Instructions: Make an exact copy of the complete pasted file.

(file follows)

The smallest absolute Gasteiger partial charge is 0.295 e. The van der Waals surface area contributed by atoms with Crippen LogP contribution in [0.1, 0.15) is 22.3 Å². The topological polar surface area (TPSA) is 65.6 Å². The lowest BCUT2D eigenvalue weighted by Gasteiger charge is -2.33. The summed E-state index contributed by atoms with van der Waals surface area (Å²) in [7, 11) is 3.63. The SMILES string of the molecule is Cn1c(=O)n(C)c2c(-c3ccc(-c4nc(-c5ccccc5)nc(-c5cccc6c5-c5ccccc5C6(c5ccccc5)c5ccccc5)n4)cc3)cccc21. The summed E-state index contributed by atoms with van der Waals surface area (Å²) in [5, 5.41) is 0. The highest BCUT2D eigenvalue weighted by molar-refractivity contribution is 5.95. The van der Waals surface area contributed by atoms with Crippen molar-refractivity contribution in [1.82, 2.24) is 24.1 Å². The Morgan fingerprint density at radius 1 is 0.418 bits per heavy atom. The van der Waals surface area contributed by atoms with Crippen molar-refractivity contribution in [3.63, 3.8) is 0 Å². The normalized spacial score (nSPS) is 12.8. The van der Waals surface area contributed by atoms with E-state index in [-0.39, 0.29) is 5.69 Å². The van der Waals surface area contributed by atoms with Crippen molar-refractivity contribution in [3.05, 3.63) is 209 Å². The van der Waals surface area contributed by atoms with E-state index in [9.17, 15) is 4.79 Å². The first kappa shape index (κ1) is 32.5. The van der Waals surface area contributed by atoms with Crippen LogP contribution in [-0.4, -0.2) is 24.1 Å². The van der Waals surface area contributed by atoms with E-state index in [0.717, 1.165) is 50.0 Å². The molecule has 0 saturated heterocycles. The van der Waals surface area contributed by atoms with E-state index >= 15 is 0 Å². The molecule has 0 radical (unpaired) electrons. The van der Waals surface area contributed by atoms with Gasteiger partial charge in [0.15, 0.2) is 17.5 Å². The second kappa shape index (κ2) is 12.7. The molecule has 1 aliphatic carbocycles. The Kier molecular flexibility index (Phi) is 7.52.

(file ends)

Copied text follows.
The smallest absolute Gasteiger partial charge is 0.295 e. The van der Waals surface area contributed by atoms with Crippen LogP contribution in [0.1, 0.15) is 22.3 Å². The topological polar surface area (TPSA) is 65.6 Å². The lowest BCUT2D eigenvalue weighted by Gasteiger charge is -2.33. The summed E-state index contributed by atoms with van der Waals surface area (Å²) in [7, 11) is 3.63. The SMILES string of the molecule is Cn1c(=O)n(C)c2c(-c3ccc(-c4nc(-c5ccccc5)nc(-c5cccc6c5-c5ccccc5C6(c5ccccc5)c5ccccc5)n4)cc3)cccc21. The summed E-state index contributed by atoms with van der Waals surface area (Å²) in [5, 5.41) is 0. The highest BCUT2D eigenvalue weighted by molar-refractivity contribution is 5.95. The van der Waals surface area contributed by atoms with Crippen molar-refractivity contribution in [1.82, 2.24) is 24.1 Å². The Morgan fingerprint density at radius 1 is 0.418 bits per heavy atom. The van der Waals surface area contributed by atoms with Crippen molar-refractivity contribution in [3.63, 3.8) is 0 Å². The normalized spacial score (nSPS) is 12.8. The van der Waals surface area contributed by atoms with E-state index in [-0.39, 0.29) is 5.69 Å². The van der Waals surface area contributed by atoms with Crippen molar-refractivity contribution in [3.05, 3.63) is 209 Å². The van der Waals surface area contributed by atoms with E-state index in [9.17, 15) is 4.79 Å². The first kappa shape index (κ1) is 32.5. The van der Waals surface area contributed by atoms with Crippen LogP contribution in [-0.4, -0.2) is 24.1 Å². The van der Waals surface area contributed by atoms with E-state index in [0.717, 1.165) is 50.0 Å². The molecule has 0 saturated heterocycles. The van der Waals surface area contributed by atoms with E-state index >= 15 is 0 Å². The molecule has 0 radical (unpaired) electrons. The van der Waals surface area contributed by atoms with Gasteiger partial charge in [0.15, 0.2) is 17.5 Å². The second kappa shape index (κ2) is 12.7. The molecule has 1 aliphatic carbocycles. The Kier molecular flexibility index (Phi) is 7.52.